Tag Archives: services

“Designing Delivery: Rethinking IT in the Digital Service Economy” by Jeff Sussna

When I recommended Designing Delivery: Rethinking IT in the Digital Service Economy on Twitter, Jeff asked me to explain why I thought it was valuable. Jeff’s book deals with a complex subject matter and he considers a broad range of different aspects. While this makes this book valuable, it makes writing a meaningful review difficult. For what it’s worth, here we go:

Confirmation bias — well, an ego boost

From a very superficial perspective, Designing Delivery makes me feel good as it confirms a few things I’ve been having hunches about for a while. This includes a broader and more proactive role for testing & quality assurance in lean & agile initiatives and organizations, a focus on product management rather than project management, an extension of devops ideas to business operations, an emphasis on designing & managing services (or service-dominant logic) and, more recently, seeking to combine agile development and design thinking.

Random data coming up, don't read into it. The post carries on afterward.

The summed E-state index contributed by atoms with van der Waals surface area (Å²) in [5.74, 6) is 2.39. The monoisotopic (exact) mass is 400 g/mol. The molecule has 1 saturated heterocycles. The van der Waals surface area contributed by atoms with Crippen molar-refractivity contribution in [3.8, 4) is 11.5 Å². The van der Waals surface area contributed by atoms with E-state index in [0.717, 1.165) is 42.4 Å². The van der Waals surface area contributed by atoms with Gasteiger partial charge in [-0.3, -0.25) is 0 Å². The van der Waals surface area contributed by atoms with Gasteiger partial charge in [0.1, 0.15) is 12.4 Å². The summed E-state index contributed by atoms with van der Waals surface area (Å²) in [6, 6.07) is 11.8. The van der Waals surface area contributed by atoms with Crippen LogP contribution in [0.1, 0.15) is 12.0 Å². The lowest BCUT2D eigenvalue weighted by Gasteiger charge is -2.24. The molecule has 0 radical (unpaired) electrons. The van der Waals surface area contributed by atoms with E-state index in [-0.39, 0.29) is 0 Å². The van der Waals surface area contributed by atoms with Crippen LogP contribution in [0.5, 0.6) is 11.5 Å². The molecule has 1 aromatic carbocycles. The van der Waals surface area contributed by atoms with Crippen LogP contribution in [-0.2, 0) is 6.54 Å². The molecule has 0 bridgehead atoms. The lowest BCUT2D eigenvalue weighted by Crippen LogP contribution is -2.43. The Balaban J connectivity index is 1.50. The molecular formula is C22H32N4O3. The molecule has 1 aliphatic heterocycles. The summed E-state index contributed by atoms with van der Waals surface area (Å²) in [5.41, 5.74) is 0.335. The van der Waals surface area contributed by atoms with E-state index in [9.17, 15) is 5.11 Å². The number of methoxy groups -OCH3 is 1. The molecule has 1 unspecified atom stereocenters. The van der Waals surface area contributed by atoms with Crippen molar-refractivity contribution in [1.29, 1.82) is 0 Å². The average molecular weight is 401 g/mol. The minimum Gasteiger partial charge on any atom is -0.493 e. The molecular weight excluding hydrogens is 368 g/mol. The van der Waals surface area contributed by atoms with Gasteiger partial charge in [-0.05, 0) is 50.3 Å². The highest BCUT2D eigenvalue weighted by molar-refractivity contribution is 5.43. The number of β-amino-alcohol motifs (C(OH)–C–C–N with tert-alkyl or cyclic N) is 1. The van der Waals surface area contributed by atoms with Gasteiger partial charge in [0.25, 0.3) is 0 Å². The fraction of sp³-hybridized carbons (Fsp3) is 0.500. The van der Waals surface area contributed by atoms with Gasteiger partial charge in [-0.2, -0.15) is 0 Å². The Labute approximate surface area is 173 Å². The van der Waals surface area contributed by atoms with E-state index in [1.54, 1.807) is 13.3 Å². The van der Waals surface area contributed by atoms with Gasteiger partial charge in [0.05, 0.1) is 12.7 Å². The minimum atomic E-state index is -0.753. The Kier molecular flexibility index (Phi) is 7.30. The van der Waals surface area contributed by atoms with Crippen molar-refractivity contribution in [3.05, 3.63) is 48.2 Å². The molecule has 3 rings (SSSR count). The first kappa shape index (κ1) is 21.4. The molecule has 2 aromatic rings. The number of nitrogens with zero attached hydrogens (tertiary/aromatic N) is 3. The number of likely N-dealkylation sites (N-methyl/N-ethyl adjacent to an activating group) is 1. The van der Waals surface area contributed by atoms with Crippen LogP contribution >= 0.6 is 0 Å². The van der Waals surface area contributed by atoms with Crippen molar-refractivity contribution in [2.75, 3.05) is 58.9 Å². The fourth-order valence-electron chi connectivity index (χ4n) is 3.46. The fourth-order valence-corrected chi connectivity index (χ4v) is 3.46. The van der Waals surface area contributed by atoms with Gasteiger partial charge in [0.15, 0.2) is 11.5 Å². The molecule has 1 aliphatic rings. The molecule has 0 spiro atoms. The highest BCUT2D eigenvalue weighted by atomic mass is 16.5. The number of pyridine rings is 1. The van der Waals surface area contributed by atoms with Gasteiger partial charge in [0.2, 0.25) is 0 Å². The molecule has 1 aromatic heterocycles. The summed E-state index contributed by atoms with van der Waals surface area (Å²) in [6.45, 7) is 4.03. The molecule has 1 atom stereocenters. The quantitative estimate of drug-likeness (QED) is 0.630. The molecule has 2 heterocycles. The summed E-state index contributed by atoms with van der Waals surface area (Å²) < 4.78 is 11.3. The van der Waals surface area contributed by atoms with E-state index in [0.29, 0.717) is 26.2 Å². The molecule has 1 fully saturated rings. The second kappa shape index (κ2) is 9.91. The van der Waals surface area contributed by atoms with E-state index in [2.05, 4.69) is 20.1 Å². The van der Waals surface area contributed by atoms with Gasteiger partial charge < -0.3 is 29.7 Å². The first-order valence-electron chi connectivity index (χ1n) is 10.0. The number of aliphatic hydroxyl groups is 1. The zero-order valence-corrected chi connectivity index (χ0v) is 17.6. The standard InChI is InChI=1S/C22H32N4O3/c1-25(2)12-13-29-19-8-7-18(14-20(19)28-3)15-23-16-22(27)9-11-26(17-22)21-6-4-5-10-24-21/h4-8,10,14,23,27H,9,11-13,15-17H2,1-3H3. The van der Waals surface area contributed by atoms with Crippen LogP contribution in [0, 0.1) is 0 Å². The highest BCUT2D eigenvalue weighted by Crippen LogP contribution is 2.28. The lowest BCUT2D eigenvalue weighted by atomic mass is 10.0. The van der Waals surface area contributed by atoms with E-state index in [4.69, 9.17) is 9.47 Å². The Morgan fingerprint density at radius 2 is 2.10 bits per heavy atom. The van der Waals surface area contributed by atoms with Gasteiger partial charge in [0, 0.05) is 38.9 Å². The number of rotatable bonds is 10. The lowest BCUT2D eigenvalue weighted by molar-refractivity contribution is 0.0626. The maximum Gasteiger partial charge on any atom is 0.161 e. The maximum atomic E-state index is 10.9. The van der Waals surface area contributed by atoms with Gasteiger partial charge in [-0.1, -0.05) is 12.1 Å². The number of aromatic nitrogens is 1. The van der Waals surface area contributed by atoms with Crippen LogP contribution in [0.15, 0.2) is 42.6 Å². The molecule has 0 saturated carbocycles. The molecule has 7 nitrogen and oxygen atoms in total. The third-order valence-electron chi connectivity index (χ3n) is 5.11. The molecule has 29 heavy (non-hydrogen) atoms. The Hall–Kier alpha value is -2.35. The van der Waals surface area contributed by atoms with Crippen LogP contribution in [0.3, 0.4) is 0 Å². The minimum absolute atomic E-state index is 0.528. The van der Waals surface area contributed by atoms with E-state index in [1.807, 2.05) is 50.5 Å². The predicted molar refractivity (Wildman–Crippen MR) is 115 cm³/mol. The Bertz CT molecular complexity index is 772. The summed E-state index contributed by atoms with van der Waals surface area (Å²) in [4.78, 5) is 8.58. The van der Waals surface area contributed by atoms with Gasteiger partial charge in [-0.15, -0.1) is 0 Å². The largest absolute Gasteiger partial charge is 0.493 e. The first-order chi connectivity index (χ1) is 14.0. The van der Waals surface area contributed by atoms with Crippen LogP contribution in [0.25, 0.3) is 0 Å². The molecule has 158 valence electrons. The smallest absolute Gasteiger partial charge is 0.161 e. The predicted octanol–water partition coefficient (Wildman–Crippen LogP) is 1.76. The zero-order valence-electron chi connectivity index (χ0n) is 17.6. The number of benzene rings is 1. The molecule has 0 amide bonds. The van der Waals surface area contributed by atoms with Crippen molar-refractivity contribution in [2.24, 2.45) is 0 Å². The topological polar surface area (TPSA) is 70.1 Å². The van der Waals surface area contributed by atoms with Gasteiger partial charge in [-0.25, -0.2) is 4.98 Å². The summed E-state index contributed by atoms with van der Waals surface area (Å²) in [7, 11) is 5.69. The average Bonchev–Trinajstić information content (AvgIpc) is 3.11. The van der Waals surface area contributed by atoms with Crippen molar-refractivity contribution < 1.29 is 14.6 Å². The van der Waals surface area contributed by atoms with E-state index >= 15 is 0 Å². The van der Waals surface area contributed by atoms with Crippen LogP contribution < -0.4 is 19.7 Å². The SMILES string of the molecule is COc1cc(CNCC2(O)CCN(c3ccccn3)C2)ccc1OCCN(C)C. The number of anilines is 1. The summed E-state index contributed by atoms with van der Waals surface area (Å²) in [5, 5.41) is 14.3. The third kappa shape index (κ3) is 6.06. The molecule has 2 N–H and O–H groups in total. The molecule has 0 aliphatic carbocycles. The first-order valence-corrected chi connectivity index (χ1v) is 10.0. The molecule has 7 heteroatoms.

Unfortunately, my thinking hasn’t been as thorough, consistent and coherent as Jeff’s. I haven’t foreseen all of this years ago — on the contrary, compared to this book, my thinking barely scratched the surface…if you look really hard, you can even see some marks.

Cybernetics

Cybernetics form the backbone of Jeff’s work in this book. I finally got the memo on cybernetics earlier this year and worked through Donella Meadows’ Thinking in Systems: A Primer. Yes, I know I’m late to the party…

Jeff introduces fundamental cybernetic concepts and applies them to software and, more generally, digital services in a very practical and approachable way. These cybernetic concepts helped me to talk and reason about behaviours I’ve seen at work and elsewhere in life. This, in turn, provides a basis for effecting change in these systems.